The Case of Gordon v Queen and the existence of a duty of care
In the recent case of Gordon v Queen, the Federal Court of Canada dove into the rarely explored issue of suing the Canadian Revenue Agency ("CRA") for damages in tort. Here, the plaintiffs were chartered accountants and accounting firm which specialized in claiming scientific research and experimental development (SR&ED) credits. Their methods involved backdating records to support transactions in order to maximize the value of the SR&ED claims on behalf of their clients. Consequentially, the CRA opened up an investigation in 1995 which culminated in the indictment and prosecution of the plaintiffs on five counts of fraud, attempted fraud and possession of the proceeds of crime. After several years of prosecution and inquiry, the Crown ultimately stayed the charges. The plaintiffs sought damages from the Government of Canada pursuant to allegations of tortious conduct arising out of a CRA criminal investigation including negligent investigation, breach of Charter rights, misfeasance in public office, malicious prosecution, and intentional interference with contractual relations.
While the appeal was ultimately unsuccessful, the court did acknowledge the existence of a duty of care for CRA Investigations, which if not met could lead to a finding of negligence, similar to the duty of care laid out in McCreight v Canada (Attorney General) in relation to police investigations. While the court also made clear that this duty of care did not necessarily apply in the case of CRA tax audits since doing so might infringe on the regulatory context of the CRA's authority, the court found that the serious harm that a negligent CRA tax investigator could cause justified imposing a standard of care. After all, someone investigated by the CRA faces the possibility of being imprisoned and can have their livelihoods and their reputations seriously damaged. As such, it was found that CRA tax investigators could be sued for negligence.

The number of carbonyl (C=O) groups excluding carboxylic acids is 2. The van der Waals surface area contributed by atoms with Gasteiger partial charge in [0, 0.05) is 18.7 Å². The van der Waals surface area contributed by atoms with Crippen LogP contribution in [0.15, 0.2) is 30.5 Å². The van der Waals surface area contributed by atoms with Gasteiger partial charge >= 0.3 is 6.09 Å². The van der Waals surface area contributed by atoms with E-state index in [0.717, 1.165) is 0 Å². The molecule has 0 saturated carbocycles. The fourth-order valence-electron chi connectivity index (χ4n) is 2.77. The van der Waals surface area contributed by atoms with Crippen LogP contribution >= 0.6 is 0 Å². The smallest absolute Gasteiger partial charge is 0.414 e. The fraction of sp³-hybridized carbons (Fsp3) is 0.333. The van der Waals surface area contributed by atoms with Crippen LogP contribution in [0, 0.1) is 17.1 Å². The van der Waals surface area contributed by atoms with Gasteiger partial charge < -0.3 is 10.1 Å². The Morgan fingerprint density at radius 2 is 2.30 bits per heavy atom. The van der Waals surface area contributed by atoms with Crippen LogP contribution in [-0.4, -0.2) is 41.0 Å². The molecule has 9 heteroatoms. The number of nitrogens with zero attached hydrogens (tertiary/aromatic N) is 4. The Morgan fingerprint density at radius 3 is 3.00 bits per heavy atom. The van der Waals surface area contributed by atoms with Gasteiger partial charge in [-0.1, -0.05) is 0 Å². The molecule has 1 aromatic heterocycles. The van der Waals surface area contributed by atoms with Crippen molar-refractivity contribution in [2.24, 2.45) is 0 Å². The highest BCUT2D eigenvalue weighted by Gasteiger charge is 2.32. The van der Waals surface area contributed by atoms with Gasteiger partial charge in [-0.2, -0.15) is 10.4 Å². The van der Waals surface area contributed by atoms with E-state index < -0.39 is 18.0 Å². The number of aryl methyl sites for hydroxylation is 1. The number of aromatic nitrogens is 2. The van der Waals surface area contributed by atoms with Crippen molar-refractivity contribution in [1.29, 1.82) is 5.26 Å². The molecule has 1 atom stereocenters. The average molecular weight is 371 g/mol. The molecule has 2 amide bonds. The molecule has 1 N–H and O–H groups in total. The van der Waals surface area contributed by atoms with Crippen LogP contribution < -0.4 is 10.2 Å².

Suing the CRA For Negligence
As an agent of the Crown, the CRA is generally immune from tort actions for the exercise of any power conferred onto it by the prerogative of the Crown or an act of Parliament such as the Income Tax Act. Of course, this immunity is not absolute. Under the Crown Liability and Proceedings Act, plaintiffs can sue the Crown when one of its agents is liable in tort to that victim. Therefore, the CRA can be technically be held liable for the negligence of its tax agents in respect of a taxpayer if a court finds that those tax agents are liable. But while CRA agents can be held liable for negligent conduct, in practice, courts have typically been reluctant to do so.
As acknowledged in Gordon v Queen, there is little definitive recognition in Canada of a private law duty of care for the CRA. For example, the question of what standard of care the CRA's tax agents owe to taxpayers is a question of law that neither Parliament nor the Supreme Court have addressed at this point in time. Both the Federal Court and various provincial Superior Courts have attempted to answer this question but have only confused the situation even more by reaching conflicting answers. For example, in the case of Leroux v Canada Revenue Agency, the Supreme Court of British Columbia found that the auditors of the CRA did owe the standard of care of a "reasonably competent tax auditor in the circumstances." On the other hand, the Supreme Court of Nova Scotia found in the case of Canus v Canada, that there could be no duty of care for the CRA since interests of the taxpayers and the interests of the CRA were inherently opposed.
Furthermore, even in cases where such a duty of care was recognized, plaintiffs often fail due to the burden of evidence. For example, in the case of Leroux the plaintiff first had to establish on a balance of probabilities that the CRA was negligent, meaning that the agency did not reach its standard of care. The plaintiff also had to prove that the CRA's action legally caused the damages that he or she suffered and that the law provides remedies for those types of damages. In the case of Leroux, the court found that the CRA breached their duty of care when they unjustifiably reopened the taxpayer's statute-barred years and acted as though the burden was on the taxpayer to prove that he wasn't negligent. However, the action was dismissed since the taxpayer was unable to prove on a balance of probabilities that the economic harm that he suffered was due solely to the CRA's negligence. There were too many other intervening factors that had nothing to do with the CRA and contributed to the taxpayer's financial situation. As a result, the taxpayer's lawsuit failed.
Tax Tip: Consider Retaining a Tax Professional to Represent You During an Audit
Sometimes the best way to deal with this situation is to avoid it entirely. While it is extraordinarily difficult to sue the CRA for negligence after the fact, a good tax representative can help prevent CRA's agents from being negligent in the first place during a tax audit or tax investigation. When you get that initial letter from the CRA in the mail, consider contacting an experienced Canadian tax lawyer to represent you and ensure that your rights as a taxpayer are not infringed during the tax audit or investigative process.